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Heartwarming / Horus Heresy

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Even in the Darkest Hour of humanity, where all seems doomed and pointless, there are sparks of hope.

WARNING: Unmarked spoilers ahead!

  • The general concept of Flight of the Eisenstein, in which Captain Garro remains loyal to the Emperor even as the rest of the Death Guard falls to Chaos and risks almost certain death to Bring News Back and give the loyalists time to rally in the face of Horus' betrayal.
  • The end of Ben Counter's novel Galaxy In Flames. They survived the virus-bombing, they had inflicted serious damage in ground fighting, and now they are being bombed to death. Tarvitz had desperately gotten to the betrayed Emperor's Children so that he could die with his brothers, in defiance of the breaking of brotherhood that Horus had imposed on them, but at the end, he looks about the survivors — Emperor's Children, Luna Wolves, World-Eaters — and realizes that he knows all their names, and that men who had been only faces to him had become his brothers. One asked them if they had harmed Horus, and Tarvitz assured him they had.
    • Saul Tarvitz and Nathaniel Garro, Blood Brothers: Nathaniel Garro, the loyalist Death Guard shooting down the fighters pursuing Saul Tarvitz, one of the last loyalist Emperor's Children Space Marines, willing to risk death to protect him because of his absolute love and faith in his sworn brother of another legion.
  • Sindermann defiantly broadcasting a sermon of Peace and Tolerance through the War Fleet of The 63rd Expedition, pleading for the Love and Kindness left in humanity, stubbornly defying Horus' megalomania, not to mention the seemingly-hopeless Grimdark of the 40K universe.
  • The arguments between Garro and Varren in Legion of One and how Cerberus is convinced to stand down, despite being driven utterly insane by months of fighting and the events of Isstvan III. "The Emperor Protects."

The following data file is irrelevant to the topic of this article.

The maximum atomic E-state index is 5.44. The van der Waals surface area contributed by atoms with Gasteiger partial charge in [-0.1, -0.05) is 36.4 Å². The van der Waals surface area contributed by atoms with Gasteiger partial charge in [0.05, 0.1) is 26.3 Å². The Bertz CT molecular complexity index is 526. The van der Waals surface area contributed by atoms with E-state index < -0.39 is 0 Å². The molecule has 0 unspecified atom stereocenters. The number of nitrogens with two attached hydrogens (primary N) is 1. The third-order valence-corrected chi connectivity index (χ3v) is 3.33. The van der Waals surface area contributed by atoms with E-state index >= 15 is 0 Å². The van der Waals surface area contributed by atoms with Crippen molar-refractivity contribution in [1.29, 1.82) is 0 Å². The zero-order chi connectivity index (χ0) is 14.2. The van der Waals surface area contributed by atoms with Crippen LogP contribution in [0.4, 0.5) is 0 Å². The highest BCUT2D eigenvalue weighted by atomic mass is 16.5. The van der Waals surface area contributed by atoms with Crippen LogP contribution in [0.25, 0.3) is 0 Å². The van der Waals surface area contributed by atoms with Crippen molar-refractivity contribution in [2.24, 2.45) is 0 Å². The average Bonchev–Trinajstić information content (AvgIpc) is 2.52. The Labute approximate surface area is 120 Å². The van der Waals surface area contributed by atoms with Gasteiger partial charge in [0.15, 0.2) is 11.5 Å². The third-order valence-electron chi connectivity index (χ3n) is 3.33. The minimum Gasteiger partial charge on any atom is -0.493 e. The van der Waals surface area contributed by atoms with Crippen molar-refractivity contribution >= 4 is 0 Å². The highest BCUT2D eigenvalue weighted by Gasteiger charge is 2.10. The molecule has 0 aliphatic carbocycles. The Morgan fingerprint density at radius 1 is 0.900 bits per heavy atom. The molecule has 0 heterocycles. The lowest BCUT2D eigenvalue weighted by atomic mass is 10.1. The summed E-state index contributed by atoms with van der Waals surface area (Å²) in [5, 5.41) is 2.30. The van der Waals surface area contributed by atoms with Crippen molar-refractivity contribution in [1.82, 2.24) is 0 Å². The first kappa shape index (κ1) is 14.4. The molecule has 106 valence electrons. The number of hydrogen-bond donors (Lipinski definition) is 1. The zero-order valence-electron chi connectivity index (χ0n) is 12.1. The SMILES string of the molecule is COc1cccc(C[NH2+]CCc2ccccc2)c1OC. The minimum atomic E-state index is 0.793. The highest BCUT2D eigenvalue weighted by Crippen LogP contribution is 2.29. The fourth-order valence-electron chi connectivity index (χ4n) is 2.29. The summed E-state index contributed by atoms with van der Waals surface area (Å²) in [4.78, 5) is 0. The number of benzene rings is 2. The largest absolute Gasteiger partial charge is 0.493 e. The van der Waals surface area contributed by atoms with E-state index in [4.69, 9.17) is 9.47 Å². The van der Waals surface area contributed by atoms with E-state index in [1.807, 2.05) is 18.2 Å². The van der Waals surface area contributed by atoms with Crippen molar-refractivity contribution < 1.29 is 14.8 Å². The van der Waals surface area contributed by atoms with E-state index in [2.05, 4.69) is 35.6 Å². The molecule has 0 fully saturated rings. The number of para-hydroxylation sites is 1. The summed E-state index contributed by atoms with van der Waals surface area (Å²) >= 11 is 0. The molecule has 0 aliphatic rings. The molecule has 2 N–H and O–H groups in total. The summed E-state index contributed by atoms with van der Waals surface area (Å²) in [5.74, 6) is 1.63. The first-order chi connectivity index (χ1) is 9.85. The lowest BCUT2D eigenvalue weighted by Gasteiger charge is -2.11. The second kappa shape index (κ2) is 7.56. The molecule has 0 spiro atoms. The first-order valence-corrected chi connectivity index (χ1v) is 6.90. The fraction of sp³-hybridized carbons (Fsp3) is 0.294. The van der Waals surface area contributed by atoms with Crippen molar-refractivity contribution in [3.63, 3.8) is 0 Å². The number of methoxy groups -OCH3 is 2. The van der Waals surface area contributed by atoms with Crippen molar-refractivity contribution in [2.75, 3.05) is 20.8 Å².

• The Outcast Dead features possibly the nicest depiction of the Emperor seen thus far, although that must be taken relatively. He only interacts with Kai Zulane, a thoroughly traumatised and frightened astropath, and tries to comfort him. He also makes a first in admitting weakness in that he can't know everything or do anything he likes. For the first time ever, the Emperor seemed less like a distant amoral psychic god, and more like a human being capable of relating to others.
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  • In Know No Fear, the anonymous narrator pauses for a moment to explain the other meaning of the "Mark" of Calth.
    Secondly, the "mark" of Calth refers to the solar radiation burns suffered by many of the combatants, principally the human (specifically non-transhuman) troops. The last of these veterans to die, many years later, still refuse graft repair and wear the mark proudly.
  • The final conversation of Ultramarine Captain Ventanus and Skitarii Arook in Know No Fear. Two warriors from two very different cultures, who had just won a desperate battle against the treacherous foe. Two men who are about to part ways, knowing they will never see each other again.